You're still not done swooning over Jofra and may not be done anytime soon. Completely understandable. There's Woakesy, who is so inoffensive as to be unremarkable, but he's also really good; a cricketer's cricketer who does everything well without too much excitement. If communism ever begat a cricketer, Woakesy would be it, good at everything and yet, somehow, firmly, an anonymous unit in a wider, imposing collective.
Can't take your eyes off Woodsy for even a second, meanwhile. His ankle, heel, (insert body part of choice) could go at any point, he could change his run-up, or he could bowl the spell of your life. And Rash - England have a legspinner who is not Chris Schofield or Ian Salisbury, and it almost doesn't matter whether he wins them games, which, handily, he does. Even Mo, who if he's anything right now in this ODI side, is a bowler (and Rashid whisperer).
And though Stokesy isn't really much of an ODI bowler at the moment - he has bowled more than seven overs in an innings just four times in nearly two years - you're always watching him whenever he's near a ball, because you can't not.
Then, of course, there's all that batting.
Except, wait, because there's one more guy. In that tiny space beyond which there is no more bandwidth left for love and appreciation, he exists. Where the ball's gone soft. Where, if there was any swing, it's long gone. Where fielders are not attackers, they are now safety nets. Where batsmen have either blazed through the start or negotiated a way past it, but either way are set. Where batsmen are now getting ready to plunder. Where grunt work is needed, the ugly overs, comes… Plunketty?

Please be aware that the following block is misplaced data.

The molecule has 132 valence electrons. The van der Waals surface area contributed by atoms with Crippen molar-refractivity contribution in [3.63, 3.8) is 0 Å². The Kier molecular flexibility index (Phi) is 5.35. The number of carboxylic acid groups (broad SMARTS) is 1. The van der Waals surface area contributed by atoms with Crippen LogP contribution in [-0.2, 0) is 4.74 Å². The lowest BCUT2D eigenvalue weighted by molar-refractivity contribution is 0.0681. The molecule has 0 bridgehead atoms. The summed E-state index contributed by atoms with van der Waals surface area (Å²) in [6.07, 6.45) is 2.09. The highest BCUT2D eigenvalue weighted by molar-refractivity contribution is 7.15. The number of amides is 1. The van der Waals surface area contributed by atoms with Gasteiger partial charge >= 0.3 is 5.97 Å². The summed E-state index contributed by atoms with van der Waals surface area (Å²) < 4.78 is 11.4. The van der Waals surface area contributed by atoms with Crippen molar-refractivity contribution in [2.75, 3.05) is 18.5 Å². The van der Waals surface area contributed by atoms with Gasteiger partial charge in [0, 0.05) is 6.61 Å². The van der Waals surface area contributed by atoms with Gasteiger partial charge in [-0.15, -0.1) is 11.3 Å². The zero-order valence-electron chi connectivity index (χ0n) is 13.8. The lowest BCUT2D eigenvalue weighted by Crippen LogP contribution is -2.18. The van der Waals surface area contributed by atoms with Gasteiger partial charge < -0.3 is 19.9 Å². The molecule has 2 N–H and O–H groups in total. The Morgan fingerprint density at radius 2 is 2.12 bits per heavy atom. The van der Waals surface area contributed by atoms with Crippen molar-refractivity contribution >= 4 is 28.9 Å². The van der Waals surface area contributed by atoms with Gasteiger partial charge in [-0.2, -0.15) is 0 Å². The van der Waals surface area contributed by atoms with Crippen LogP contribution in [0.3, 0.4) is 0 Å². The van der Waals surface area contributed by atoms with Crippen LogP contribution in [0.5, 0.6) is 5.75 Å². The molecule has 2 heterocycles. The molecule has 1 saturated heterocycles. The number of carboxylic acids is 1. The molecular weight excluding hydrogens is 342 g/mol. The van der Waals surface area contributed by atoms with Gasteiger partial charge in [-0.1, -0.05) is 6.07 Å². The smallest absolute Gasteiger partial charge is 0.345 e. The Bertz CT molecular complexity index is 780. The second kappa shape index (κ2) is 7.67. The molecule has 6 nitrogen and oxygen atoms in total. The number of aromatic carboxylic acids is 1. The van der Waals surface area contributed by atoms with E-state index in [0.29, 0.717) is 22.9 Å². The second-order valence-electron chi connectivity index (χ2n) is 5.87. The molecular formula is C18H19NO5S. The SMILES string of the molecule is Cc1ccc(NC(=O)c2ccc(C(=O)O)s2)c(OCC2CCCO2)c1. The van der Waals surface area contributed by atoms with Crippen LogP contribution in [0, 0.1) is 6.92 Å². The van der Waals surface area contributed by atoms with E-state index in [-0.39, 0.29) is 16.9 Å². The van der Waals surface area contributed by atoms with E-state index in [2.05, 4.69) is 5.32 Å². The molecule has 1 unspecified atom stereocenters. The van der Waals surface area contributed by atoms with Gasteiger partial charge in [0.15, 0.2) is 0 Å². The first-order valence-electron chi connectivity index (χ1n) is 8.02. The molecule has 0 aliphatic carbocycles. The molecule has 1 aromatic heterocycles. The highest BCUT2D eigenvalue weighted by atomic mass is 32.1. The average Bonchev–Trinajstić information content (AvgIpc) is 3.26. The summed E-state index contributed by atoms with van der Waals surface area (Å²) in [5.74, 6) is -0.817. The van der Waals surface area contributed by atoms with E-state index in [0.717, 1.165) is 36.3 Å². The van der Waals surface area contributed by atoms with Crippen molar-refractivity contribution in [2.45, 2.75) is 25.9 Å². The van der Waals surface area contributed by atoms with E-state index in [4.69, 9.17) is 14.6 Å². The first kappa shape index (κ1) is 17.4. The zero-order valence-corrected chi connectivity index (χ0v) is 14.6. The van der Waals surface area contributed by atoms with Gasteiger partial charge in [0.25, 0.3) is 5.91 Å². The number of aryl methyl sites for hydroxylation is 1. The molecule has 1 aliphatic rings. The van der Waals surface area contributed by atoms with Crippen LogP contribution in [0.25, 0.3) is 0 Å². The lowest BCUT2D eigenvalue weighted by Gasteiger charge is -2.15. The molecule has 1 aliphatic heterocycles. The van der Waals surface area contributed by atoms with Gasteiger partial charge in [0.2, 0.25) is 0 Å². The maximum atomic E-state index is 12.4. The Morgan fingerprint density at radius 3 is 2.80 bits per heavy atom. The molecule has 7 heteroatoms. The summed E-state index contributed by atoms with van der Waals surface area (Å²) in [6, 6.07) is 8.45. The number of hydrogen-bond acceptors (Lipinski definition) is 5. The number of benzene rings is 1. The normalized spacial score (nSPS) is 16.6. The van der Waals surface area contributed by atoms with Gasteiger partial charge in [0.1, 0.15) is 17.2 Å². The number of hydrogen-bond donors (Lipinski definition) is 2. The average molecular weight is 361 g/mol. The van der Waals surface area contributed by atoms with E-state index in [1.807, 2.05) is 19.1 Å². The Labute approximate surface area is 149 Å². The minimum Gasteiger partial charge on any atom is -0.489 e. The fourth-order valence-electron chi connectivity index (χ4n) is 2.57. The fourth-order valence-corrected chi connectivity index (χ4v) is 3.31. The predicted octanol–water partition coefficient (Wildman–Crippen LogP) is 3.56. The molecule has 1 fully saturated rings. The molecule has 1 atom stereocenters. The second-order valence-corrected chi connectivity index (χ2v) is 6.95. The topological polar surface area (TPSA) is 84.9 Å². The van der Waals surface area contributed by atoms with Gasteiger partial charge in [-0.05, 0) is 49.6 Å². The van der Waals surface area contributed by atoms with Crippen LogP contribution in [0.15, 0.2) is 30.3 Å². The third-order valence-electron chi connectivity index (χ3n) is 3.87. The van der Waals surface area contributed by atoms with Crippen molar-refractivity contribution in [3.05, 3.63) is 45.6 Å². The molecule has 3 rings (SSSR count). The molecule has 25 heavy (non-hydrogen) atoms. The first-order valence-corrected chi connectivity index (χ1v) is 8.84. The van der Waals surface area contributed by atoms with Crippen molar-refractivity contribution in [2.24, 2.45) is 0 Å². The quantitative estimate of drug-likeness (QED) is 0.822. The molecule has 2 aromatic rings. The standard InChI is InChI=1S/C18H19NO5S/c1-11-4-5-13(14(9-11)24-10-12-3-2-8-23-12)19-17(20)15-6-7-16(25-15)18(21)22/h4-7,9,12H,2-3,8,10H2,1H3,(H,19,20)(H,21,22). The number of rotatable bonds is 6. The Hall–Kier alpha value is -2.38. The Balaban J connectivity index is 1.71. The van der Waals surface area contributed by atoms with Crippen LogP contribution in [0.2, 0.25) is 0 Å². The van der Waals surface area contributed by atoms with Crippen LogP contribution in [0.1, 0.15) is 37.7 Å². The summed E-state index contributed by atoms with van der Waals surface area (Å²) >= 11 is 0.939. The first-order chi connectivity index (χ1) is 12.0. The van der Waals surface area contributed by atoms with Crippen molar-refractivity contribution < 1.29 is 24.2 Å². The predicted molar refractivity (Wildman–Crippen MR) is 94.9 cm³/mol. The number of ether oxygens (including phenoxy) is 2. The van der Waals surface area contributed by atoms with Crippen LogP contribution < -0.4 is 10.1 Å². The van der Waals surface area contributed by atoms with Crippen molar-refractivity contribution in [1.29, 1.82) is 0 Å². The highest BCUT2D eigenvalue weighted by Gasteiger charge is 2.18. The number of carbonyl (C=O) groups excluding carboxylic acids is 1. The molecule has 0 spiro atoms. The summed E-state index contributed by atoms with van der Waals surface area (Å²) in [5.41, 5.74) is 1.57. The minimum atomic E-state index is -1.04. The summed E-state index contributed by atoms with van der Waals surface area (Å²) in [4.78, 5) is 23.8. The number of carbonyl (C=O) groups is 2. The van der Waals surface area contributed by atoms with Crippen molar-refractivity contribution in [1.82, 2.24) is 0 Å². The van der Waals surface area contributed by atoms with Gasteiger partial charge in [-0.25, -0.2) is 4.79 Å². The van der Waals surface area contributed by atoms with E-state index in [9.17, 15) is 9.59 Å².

Liam Plunkett doesn't have the usual nickname (Pudsey apparently, as in the bear) but then Liam Plunkett is not your usual fast bowler.
Plunkett is right now one of the most fascinating exhibits of modern fast bowling. If that sounds equivocal, let's get some facts straight. Since the last World Cup, no fast bowler has taken more wickets in the middle overs of ODIs than Plunkett. There are only eight bowlers of any kind who have taken more wickets than him in that period. You've been marvelling at the resurgence of legspin (seven of the eight bowlers ahead of Plunkett are leggies), and at the likes of Hasan Ali, Mitchell Starc and Lockie Ferguson at various points over the last four years - how they have brought bowling back into the middle overs of ODIs. All this while Plunkett has been bossing it but nobody's hair has stood up on their arms.